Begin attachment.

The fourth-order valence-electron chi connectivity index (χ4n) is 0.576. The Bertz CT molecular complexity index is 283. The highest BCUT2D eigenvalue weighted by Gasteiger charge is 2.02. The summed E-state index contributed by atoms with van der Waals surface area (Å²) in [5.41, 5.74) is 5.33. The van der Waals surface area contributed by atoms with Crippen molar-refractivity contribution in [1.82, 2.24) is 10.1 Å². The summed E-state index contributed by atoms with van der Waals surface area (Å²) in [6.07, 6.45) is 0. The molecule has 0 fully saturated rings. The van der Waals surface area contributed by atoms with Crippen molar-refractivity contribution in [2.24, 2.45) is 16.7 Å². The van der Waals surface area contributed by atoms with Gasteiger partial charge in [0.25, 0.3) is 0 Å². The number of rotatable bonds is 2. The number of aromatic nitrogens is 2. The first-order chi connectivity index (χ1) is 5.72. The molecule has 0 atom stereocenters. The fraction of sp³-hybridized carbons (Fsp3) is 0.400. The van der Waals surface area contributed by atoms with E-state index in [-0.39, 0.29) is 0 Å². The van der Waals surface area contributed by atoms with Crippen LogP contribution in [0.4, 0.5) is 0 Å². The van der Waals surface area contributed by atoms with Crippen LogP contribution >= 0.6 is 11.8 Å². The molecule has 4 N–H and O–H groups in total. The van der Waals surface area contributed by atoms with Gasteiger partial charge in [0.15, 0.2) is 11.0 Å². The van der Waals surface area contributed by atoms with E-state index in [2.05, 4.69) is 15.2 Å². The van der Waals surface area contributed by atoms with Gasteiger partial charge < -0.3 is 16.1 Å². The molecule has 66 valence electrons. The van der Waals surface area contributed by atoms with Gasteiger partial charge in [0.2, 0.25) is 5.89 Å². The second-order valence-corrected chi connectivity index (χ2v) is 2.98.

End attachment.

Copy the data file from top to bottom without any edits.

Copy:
The fourth-order valence-electron chi connectivity index (χ4n) is 0.576. The Bertz CT molecular complexity index is 283. The highest BCUT2D eigenvalue weighted by Gasteiger charge is 2.02. The summed E-state index contributed by atoms with van der Waals surface area (Å²) in [5.41, 5.74) is 5.33. The van der Waals surface area contributed by atoms with Crippen molar-refractivity contribution in [1.82, 2.24) is 10.1 Å². The summed E-state index contributed by atoms with van der Waals surface area (Å²) in [6.07, 6.45) is 0. The molecule has 0 fully saturated rings. The van der Waals surface area contributed by atoms with Crippen molar-refractivity contribution in [2.24, 2.45) is 16.7 Å². The van der Waals surface area contributed by atoms with Gasteiger partial charge in [0.25, 0.3) is 0 Å². The number of rotatable bonds is 2. The number of aromatic nitrogens is 2. The first-order chi connectivity index (χ1) is 5.72. The molecule has 0 atom stereocenters. The fraction of sp³-hybridized carbons (Fsp3) is 0.400. The van der Waals surface area contributed by atoms with E-state index in [-0.39, 0.29) is 0 Å². The van der Waals surface area contributed by atoms with Crippen LogP contribution in [0.4, 0.5) is 0 Å². The van der Waals surface area contributed by atoms with Crippen LogP contribution >= 0.6 is 11.8 Å². The molecule has 4 N–H and O–H groups in total. The van der Waals surface area contributed by atoms with Gasteiger partial charge in [0.15, 0.2) is 11.0 Å². The van der Waals surface area contributed by atoms with E-state index in [2.05, 4.69) is 15.2 Å². The van der Waals surface area contributed by atoms with Gasteiger partial charge < -0.3 is 16.1 Å². The molecule has 66 valence electrons. The van der Waals surface area contributed by atoms with Gasteiger partial charge in [0.2, 0.25) is 5.89 Å². The second-order valence-corrected chi connectivity index (χ2v) is 2.98.